The famous British interviewer and TV presenter David Frost has died of a suspected heart attack, aged 74. He achieved media fame among other things for his celebrated interviews with former US president Richard Nixon.
In a statement read on BBC television, Frost's family said he had died on Saturday night on board the Cunard liner Queen Elizabeth, where he was due to give a speech.
Frost began his more than 50-year-long television career as host of the satirical program "That Was The Week That Was," broadcast on the BBC in the 1960s. A tribute to the assassinated President John F. Kennedy on the program in 1963 cemented his fame across the Atlantic, and it ran there in an American version from 1964 to 1965.
Following its success, he fronted several other programs, before hosting "The Frost Report" and later "The Frost Programme," based on the interview format.
In 1977, he held a series of interviews with former US President Nixon for American television that saw him press the former president on the Watergate scandal. These interviews later formed the basis of a play by Peter Morgan entitled "Frost/Nixon," which was adapted as a film of the same name.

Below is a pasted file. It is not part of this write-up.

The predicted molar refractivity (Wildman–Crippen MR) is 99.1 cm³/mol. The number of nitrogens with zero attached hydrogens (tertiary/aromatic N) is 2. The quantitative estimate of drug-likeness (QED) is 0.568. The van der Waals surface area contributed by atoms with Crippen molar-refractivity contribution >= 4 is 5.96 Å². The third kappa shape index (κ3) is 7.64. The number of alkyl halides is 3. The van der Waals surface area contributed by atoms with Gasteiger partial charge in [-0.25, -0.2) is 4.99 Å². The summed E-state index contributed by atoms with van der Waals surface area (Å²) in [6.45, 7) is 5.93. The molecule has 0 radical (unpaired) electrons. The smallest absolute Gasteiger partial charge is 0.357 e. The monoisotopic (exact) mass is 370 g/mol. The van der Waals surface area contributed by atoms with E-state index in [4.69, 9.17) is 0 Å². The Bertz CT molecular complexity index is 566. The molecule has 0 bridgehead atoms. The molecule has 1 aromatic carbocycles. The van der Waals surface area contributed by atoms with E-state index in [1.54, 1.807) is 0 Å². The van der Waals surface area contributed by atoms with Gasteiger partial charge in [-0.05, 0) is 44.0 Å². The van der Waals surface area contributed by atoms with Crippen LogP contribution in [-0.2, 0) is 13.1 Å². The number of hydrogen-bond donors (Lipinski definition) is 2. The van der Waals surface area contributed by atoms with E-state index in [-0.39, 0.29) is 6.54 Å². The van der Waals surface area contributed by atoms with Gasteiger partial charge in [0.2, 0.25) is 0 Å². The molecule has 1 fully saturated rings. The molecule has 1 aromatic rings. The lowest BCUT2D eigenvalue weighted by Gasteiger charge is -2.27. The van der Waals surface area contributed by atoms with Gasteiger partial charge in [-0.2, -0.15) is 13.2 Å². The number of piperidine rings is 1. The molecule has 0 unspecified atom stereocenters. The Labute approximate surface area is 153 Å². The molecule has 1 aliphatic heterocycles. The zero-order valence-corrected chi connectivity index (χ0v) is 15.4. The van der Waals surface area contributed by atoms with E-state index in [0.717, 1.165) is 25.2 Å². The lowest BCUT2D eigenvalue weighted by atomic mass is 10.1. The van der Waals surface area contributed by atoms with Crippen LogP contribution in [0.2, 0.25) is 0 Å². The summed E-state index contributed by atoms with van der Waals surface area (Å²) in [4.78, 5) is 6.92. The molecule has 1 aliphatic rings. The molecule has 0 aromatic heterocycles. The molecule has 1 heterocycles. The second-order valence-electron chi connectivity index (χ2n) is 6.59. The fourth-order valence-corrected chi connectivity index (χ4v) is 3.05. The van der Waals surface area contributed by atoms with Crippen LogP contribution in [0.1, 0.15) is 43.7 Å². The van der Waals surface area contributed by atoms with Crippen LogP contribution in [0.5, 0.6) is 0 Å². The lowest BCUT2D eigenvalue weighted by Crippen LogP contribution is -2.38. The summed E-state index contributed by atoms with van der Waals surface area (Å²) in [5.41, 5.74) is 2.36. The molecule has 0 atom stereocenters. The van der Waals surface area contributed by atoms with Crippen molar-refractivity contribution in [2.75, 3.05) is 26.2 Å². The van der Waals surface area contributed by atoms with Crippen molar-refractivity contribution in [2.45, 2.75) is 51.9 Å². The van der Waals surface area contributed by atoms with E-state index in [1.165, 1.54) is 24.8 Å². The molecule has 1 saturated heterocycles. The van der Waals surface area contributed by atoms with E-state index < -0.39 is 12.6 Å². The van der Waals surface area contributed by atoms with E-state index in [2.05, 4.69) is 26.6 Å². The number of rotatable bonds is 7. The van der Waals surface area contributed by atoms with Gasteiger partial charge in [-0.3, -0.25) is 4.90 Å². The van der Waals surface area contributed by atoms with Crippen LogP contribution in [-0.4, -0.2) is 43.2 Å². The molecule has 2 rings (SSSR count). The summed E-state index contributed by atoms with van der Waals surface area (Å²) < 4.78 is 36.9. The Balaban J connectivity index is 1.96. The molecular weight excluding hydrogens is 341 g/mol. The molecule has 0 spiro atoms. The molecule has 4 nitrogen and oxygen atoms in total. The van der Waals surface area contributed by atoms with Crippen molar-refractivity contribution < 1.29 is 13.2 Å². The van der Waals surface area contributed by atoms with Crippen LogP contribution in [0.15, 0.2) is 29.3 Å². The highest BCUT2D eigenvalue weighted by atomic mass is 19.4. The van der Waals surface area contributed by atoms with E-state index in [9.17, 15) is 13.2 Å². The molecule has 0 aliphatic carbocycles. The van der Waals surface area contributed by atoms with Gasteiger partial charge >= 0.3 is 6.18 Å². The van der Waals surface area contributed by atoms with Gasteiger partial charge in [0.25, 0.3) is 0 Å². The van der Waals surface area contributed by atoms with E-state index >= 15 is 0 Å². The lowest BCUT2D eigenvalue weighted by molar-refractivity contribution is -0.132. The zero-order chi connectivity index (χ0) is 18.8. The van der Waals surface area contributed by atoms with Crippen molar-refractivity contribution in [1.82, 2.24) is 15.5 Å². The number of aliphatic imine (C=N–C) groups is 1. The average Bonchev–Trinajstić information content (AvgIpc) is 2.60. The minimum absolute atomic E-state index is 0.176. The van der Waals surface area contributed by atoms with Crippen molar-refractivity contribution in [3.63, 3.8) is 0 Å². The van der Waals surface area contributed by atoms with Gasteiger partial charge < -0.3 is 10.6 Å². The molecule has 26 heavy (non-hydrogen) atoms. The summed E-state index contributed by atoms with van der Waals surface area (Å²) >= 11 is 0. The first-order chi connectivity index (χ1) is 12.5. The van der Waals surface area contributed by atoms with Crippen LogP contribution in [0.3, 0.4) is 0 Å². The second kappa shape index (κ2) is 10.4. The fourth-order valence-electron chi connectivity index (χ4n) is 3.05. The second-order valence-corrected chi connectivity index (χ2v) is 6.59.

Frost was also long associated with the daytime panel game "Through the Keyhole," which ran from 1987 to 2008 on various channels.
In latter years, he has worked for the broadcaster Al Jazeera as host of the weekly current affairs program "Frost Over the World."
Responding to the news of Frost's death, British Prime Minister David Cameron said: "My heart goes out to David Frost's family. He could be - and certainly was with me - both a friend and a fearsome interviewer."
Frost was knighted in 1993, becoming Sir David. He leaves behind his wife of 20 years, Carina, and their three sons.
tj/ccp (Reuters, AFP, AP, dpa)
Freiburg welcome Hertha to the Black Forest as Christian Streich's side look to kick-start their season. Follow all of the action on our Live Ticker, or follow us on Twitter @DW_Sports.
Germany withdrew their bid for the finals of EURO 2020 so London could host the big matches. In return, the DFB can bank on England's support four years later. It’s all fair enough, says DW’s Andreas Sten-Ziemons.